As an internationally recognised business services centre with a stable and secure environment, Cyprus offers key advantages for global oil and gas companies with operations in the East Med, says Managing Director of Wymering Management Costas Georgiou.
The discovery of natural gas in Cyprus’ Exclusive Economic Zone and subsequent licencing of exploration blocks to international heavyweights was the beginning of a new sector in Cyprus. As the oil and gas sector develops, what are the potential benefits for the Cyprus economy?
Cyprus will be entitled to a share of the natural gas quantities, which can be used both for local consumption and to be sold to worldwide markets. This will significantly boost the state’s annual revenues and can relieve to a big extent the local power consumption cost, which is currently the most expensive within the European Union.
The discovery of natural gas is expected to create new job opportunities both directly and indirectly. More specifically, while the country’s workforce lacks expertise in the oil and gas sector, it is expected that vacancies for local staff will be created in the areas of administrative support. Also taking into consideration that Cyprus is an internationally recognised business services centre, the anticipated arrival of new and big companies will create demand for use of the local services sector – such as legal and financial services – thereby requiring more personnel to adequately fulfil the task.
These developments will assist in relieving the current unemployment rate of the country, which is currently at the highest-ever recorded rate of 33%. The increase of foreign presence in Cyprus will also contribute positively to the economy through local spending.
What advantages does Cyprus offer global oil and gas companies with activities and operations in the Eastern Mediterranean?
Prior to moving to any overseas locations, global oil and gas companies consider a lot of parameters with stability, safety and cost effectiveness being of fundamental importance. Contrary to other countries in the region, Cyprus is a member of the European Union and offers a politically stable and secure environment. The country is an internationally recognised business services centre, has low tax rates and maintains a highly educated workforce with extensive experience in dealing with foreign businesses. Lastly, the country has concluded a significant number of Double Taxation Treaties with other States, which reduces the potential overall tax burden of these companies.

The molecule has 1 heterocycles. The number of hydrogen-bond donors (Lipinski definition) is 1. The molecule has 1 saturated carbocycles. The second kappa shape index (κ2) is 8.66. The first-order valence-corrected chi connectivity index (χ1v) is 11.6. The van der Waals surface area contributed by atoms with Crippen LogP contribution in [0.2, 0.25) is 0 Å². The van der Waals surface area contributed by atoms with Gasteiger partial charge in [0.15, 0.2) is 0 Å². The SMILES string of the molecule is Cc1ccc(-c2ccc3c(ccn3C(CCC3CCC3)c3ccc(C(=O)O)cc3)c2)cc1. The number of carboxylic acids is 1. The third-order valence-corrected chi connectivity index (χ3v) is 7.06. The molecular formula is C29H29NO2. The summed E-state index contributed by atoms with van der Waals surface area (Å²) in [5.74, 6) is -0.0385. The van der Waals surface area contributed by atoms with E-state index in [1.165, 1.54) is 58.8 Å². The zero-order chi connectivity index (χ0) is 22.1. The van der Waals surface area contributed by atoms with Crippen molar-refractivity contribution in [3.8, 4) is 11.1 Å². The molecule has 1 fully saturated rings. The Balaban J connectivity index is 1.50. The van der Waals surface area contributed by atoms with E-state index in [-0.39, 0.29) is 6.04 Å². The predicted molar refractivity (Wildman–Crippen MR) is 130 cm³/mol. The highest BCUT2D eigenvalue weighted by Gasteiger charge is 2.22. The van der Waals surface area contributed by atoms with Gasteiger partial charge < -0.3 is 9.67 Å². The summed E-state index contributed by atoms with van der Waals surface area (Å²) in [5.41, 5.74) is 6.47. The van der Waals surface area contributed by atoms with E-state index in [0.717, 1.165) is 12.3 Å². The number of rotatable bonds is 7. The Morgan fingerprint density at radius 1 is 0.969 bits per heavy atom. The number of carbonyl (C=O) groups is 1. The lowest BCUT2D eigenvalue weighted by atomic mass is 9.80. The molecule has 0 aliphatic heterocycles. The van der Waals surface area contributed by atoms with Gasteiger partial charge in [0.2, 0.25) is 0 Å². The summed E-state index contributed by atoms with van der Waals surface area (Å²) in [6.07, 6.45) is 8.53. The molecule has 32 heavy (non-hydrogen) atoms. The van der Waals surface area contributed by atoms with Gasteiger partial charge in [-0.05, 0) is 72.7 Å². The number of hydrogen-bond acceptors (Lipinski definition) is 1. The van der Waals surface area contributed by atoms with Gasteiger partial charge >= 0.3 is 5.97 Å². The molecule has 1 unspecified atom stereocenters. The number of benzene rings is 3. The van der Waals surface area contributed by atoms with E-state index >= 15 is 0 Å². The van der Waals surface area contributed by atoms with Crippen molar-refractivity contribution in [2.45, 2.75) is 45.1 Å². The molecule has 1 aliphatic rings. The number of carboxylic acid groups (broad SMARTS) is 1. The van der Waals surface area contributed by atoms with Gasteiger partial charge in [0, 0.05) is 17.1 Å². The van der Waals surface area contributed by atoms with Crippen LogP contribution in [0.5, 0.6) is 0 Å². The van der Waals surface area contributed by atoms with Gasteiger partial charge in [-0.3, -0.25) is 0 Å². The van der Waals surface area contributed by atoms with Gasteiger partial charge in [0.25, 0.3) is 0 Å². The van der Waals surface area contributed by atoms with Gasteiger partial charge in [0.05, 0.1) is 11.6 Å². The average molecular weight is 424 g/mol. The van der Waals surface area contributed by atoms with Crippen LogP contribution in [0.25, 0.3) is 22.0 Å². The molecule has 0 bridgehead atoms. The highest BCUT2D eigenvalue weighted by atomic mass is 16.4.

What opportunities does Cyprus’ oil and gas sector offer your business?
Having worked in the oil and gas industry since 1994, Wymering is one of the oldest and more established companies in Cyprus involved in this sector. We have solid international experience working with public companies for the last 20 years and the expertise to handle efficient tax planning and corporate services for this industry. As the Cypriot oil and gas sector develops and expands, it will also give us more possibilities to work locally. The big energy and exploration companies usually set up offices in countries where they have operations and we can help by providing them with the necessary support with our knowledge of the industry. Even big firms in Cyprus do not have the level of knowledge we have, as they continue to rely on support from their international offices.
Can Cyprus develop into a regional hub for oil and gas companies?
Yes it can, but its extent will depend mainly on whether the currently-debated LNG plant will be built or not. The quantities of the gas reserves in Block 12 announced by Noble Energy Inc. are not enough to justify from an economic basis the construction of the plant. The Cyprus Government considers the construction of the plant to be of ultimate importance and is currently pursuing alliances with other neighbouring countries – mainly Israel – for utilising the potential Cyprus LNG plant for a portion of their natural gas production intended for export. In addition, there will be significant exploratory drilling activity during the current and following year in other offshore blocks within the Cyprus Exclusive Economic Zone by Eni and Total, whose results are also important for purposes of pursuing this important project.
Setting aside the economic burden of Cyprus’ financial assistance programme, does it offer any long-term benefits for the country?
Definitely, the restructuring of the public sector and government services was long overdue and is absolutely crucial to make Cyprus more competitive. Also, the current overhaul of the banking sector is just as vital because it was not sustainable anymore. Although painful for some, the programme will help create a more efficient economy and better provision and management of our services and institutions. However, we are far from getting our reputation back and this will require much work from both the public and the private sector.